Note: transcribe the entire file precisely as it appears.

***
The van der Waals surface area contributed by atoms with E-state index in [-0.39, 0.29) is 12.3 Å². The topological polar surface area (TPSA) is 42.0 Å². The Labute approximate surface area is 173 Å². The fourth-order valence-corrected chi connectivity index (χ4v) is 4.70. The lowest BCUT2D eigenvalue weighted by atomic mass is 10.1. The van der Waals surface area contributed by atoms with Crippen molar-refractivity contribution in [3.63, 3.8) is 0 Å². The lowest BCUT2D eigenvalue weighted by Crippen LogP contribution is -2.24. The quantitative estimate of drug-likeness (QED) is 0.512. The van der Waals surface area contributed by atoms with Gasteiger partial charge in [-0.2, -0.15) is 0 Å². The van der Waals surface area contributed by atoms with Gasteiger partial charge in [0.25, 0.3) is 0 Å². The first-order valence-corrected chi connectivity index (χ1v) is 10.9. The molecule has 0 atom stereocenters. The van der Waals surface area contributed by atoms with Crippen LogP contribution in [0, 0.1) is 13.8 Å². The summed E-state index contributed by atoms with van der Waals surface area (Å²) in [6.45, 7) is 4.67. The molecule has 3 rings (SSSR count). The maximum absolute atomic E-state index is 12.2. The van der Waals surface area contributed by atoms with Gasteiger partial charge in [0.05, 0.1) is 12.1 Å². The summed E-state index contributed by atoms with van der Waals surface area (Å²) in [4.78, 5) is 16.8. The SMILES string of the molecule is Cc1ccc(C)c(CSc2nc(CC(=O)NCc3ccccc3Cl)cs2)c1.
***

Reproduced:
The van der Waals surface area contributed by atoms with E-state index in [-0.39, 0.29) is 12.3 Å². The topological polar surface area (TPSA) is 42.0 Å². The Labute approximate surface area is 173 Å². The fourth-order valence-corrected chi connectivity index (χ4v) is 4.70. The lowest BCUT2D eigenvalue weighted by atomic mass is 10.1. The van der Waals surface area contributed by atoms with Crippen molar-refractivity contribution in [3.63, 3.8) is 0 Å². The lowest BCUT2D eigenvalue weighted by Crippen LogP contribution is -2.24. The quantitative estimate of drug-likeness (QED) is 0.512. The van der Waals surface area contributed by atoms with Gasteiger partial charge in [-0.2, -0.15) is 0 Å². The van der Waals surface area contributed by atoms with Gasteiger partial charge in [0.25, 0.3) is 0 Å². The first-order valence-corrected chi connectivity index (χ1v) is 10.9. The molecule has 0 atom stereocenters. The van der Waals surface area contributed by atoms with Crippen LogP contribution in [0, 0.1) is 13.8 Å². The summed E-state index contributed by atoms with van der Waals surface area (Å²) in [6.45, 7) is 4.67. The molecule has 3 rings (SSSR count). The maximum absolute atomic E-state index is 12.2. The van der Waals surface area contributed by atoms with Gasteiger partial charge in [0.05, 0.1) is 12.1 Å². The summed E-state index contributed by atoms with van der Waals surface area (Å²) in [4.78, 5) is 16.8. The SMILES string of the molecule is Cc1ccc(C)c(CSc2nc(CC(=O)NCc3ccccc3Cl)cs2)c1.